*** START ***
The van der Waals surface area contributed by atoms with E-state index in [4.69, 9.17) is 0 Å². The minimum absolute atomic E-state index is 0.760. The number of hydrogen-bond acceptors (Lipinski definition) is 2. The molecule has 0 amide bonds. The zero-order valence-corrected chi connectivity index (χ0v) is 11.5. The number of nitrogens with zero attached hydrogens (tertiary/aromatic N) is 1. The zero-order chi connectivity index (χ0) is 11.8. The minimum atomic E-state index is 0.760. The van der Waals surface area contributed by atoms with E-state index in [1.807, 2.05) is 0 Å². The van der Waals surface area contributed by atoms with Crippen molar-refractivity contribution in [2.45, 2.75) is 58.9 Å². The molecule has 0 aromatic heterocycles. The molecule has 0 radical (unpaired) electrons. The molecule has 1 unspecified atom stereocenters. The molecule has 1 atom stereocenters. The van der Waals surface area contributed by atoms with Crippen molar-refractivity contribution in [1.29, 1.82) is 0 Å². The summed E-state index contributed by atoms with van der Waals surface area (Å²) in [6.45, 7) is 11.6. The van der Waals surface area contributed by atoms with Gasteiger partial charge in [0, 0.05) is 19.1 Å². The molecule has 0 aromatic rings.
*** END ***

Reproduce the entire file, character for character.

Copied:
The van der Waals surface area contributed by atoms with E-state index in [4.69, 9.17) is 0 Å². The minimum absolute atomic E-state index is 0.760. The number of hydrogen-bond acceptors (Lipinski definition) is 2. The molecule has 0 amide bonds. The zero-order valence-corrected chi connectivity index (χ0v) is 11.5. The number of nitrogens with zero attached hydrogens (tertiary/aromatic N) is 1. The zero-order chi connectivity index (χ0) is 11.8. The minimum atomic E-state index is 0.760. The van der Waals surface area contributed by atoms with E-state index in [1.807, 2.05) is 0 Å². The van der Waals surface area contributed by atoms with Crippen molar-refractivity contribution in [2.45, 2.75) is 58.9 Å². The molecule has 0 aromatic heterocycles. The molecule has 0 radical (unpaired) electrons. The molecule has 1 unspecified atom stereocenters. The molecule has 1 atom stereocenters. The van der Waals surface area contributed by atoms with Crippen molar-refractivity contribution in [1.29, 1.82) is 0 Å². The summed E-state index contributed by atoms with van der Waals surface area (Å²) in [6.45, 7) is 11.6. The van der Waals surface area contributed by atoms with Gasteiger partial charge in [0, 0.05) is 19.1 Å². The molecule has 0 aromatic rings.